Designs for a field house at the Soldotna Regional Sports Complex are nearly complete. Now, the city of Soldotna is looking at how to fund the project.
At Wednesday night’s council meeting, the Soldotna City Council will introduce legislation to ask the voters if the city should borrow $10 million in the form of a bond to build the field house and increase the sales tax by a half percent to cover the debt service on the 10-year bond.
“It’s two parts that we see working together, if the public gives us the go-ahead,” said City Manager Stephanie Queen. “We borrow money and, simultaneously, add a sales tax to cover the cost of the debt over a 10-year period.”
The city does have the money to fund the project reserved in the fund balance, Queen said, but the administration found it would be more financially prudent to pay for the project with a bond.
“We have cash and we typically pay as we go for projects,” Queen said. “We have a significant fund balance to put a good portion towards the project, but we’re recommending debt because our cash is doing really well in our investments and interest rates are low. We can leave the extra funds balance in our investment, earning rates much higher than it costs to borrow funds.”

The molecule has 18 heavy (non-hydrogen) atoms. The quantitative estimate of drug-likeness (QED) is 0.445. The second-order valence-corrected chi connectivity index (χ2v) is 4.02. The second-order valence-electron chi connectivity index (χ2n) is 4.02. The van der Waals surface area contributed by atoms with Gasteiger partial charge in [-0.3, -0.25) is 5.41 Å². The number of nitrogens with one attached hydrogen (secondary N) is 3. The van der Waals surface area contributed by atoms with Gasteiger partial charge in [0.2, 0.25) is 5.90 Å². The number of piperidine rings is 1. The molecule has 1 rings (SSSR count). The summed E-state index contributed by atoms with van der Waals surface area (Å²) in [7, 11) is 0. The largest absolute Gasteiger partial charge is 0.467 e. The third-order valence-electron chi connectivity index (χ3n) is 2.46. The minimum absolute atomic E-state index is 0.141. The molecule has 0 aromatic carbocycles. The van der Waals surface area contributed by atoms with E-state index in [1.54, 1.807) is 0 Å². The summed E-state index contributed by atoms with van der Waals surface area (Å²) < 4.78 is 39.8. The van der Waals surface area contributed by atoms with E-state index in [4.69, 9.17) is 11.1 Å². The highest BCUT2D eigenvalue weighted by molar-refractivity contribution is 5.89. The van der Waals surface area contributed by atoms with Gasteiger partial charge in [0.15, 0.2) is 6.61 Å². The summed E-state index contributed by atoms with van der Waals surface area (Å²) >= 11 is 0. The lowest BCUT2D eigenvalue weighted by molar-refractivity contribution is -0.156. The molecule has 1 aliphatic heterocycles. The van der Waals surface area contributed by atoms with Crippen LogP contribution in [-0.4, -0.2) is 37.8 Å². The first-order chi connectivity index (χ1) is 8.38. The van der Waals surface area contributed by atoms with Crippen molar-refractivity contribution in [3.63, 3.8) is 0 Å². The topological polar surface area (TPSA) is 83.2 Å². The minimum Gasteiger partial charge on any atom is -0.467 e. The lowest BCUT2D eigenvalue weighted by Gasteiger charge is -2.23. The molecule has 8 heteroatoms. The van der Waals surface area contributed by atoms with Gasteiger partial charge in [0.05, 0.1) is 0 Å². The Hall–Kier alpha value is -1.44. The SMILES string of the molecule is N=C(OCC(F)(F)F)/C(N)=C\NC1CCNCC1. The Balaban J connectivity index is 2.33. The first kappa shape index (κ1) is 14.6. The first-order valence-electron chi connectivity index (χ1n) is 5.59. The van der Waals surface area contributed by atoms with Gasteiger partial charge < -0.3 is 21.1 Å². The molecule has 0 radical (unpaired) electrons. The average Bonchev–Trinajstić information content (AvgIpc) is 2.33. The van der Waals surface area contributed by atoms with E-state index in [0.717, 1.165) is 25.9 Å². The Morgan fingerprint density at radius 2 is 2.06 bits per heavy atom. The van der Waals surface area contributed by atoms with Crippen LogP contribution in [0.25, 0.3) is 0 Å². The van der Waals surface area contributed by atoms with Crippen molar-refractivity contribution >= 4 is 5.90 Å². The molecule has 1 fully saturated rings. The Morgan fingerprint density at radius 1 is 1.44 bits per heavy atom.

If approved by the public, the city would take on a 10-year bond with an interest rate between 3 and 3.5 percent. It would be paid off in 10 years with 10 annual payments.
The half-percent sales tax increase would cover that debt.
“Then the extra half percent would go away after 10 years, because it’s in the code,” Queen said.
The approximately 42,000-square-foot metal building would be connected to the current sports complex and offer a variety of recreation options for the community. The building could hold three high school basketball courts, eight large wrestling mats or nine pickleball courts, Queen said.
“It’s an appropriate design for the community,” she said. “It’s a really flexible space that will allow different sports to be played at once.”
After the ordinance is introduced at Wednesday’s meeting, the council will set a public hearing on Dec. 12. From there, the bond question could be seen on a special ballot in March. If voters approve the bond in March, the half-percent increase would be seen starting July 1, 2019. The council could change the time line as needed, however.
Reach Kat Sorensen at firstname.lastname@example.org.
• By Kat Sorensen, Peninsula Clarion